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Research on trust in the criminal justice system receives 1.5 million euros

How to strengthen mutual trust between agencies in the criminal justice system and youth with a migration background or weaker socio-economic position. The Netherlands Science Agenda has awarded 1.5 million euros to a consortium to find out.

In the consortium scientists, police, public prosecutors, local government, and various civil society organisations work together. Not only are they looking at mutual trust between agencies and young people, but they will also develop interventions to monitor and reduce problematic inequalities in the sanctioning of criminal behaviour.

Associate Professor Hilde Wermink (Institute of Criminal Law and Criminology) and Professor Criminology and Criminal Justice Arjan Blokland of Leiden University were involved in the research application for the project In search of trust (IST): Towards effective interventions to monitor and reduce ethno-racial and socio-economic sanctioning disparities. Professor Arjen Leerkes (Erasmus University Rotterdam) will lead the consortium.

Mutual distrust

People with a migrant background and/or weaker socio-economic position are relatively likely to come into contact with the criminal justice system. And are convicted more often than other crime suspects.

When young people and agencies distrust each other, there is a risk that young people will be disadvantaged during the detection and sanctioning of criminal behaviour.

An important starting point of the study is that social differences in mutual trust between juveniles and the criminal justice system are both a cause and consequence of social differences in sanctioning, patterns of overrepresentation, and recidivism. When young people and agencies distrust each other, there is a risk that young people will be disadvantaged during the detection and sanctioning of criminal behaviour. These disadvantages then reinforce mutual distrust between youth and criminal justice agencies. The research aims to better understand, monitor and weaken these feedback loops.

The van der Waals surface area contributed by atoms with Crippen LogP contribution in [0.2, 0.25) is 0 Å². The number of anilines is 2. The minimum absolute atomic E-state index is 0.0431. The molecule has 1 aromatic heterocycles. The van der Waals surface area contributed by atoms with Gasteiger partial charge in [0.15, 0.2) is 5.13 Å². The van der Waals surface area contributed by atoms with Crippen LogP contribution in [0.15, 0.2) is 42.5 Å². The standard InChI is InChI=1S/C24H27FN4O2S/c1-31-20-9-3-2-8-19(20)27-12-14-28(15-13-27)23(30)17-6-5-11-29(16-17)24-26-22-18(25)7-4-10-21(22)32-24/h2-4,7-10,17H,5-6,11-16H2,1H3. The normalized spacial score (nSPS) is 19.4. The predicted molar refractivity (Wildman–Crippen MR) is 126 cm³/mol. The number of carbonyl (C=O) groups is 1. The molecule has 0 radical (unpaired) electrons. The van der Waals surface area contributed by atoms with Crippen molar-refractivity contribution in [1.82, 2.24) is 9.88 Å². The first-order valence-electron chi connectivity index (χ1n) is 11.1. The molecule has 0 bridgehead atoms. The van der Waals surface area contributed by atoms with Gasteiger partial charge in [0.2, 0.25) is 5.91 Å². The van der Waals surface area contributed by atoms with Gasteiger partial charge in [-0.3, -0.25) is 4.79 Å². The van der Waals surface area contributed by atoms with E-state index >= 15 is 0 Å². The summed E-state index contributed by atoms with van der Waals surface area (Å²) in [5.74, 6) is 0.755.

Monitoring and interventions

The consortium will work on a national judicial equality monitor that can be used to observe and monitor problematic social inequalities in crime detection and sanctioning. The researchers will also work with juveniles, police officers, and other professionals from the criminal justice chain to jointly develop interventions that strengthen trust between youth and the police, and reduce problematic inequalities in the sanctioning of crime.

These include video-supported teaching materials for new officers, young people in secondary education, and young people coming into contact with the police for the first time as a crime suspect. Together with (former) delinquent youth and professionals, the researchers will also identify points of departure for additional interventions, for example in relation to the prosecution of suspects by the Public Prosecution Service.

Project leader Leerkes: ’We are thrilled with this funding, and this is great news for Dutch youth as well. Society is becoming more ethnically diverse and economically unequal. With this, the Netherlands is investing  in a just, safe future for everyone.’

Unique consortium

The consortium is a partnership of Erasmus University Rotterdam (sociology, educational sciences, criminology, criminal law), Leiden University (criminology), the Police Academy, Rotterdam University of Applied Sciences (social work), the Scientific Research and Documentation Centre (WODC), Rotterdam Police, Halt Netherlands, the Public Prosecutor's Office, Rotterdam municipality, the Ministry of Social Affairs and Employment, RADAR, Durdu lawyers Rotterdam, Amnesty International, the Inspectorate of the Ministry of Justice and Security, the National Police, Statistics Netherlands, and the Dutch Association of Social Studies Teachers.

Photo: Unsplash

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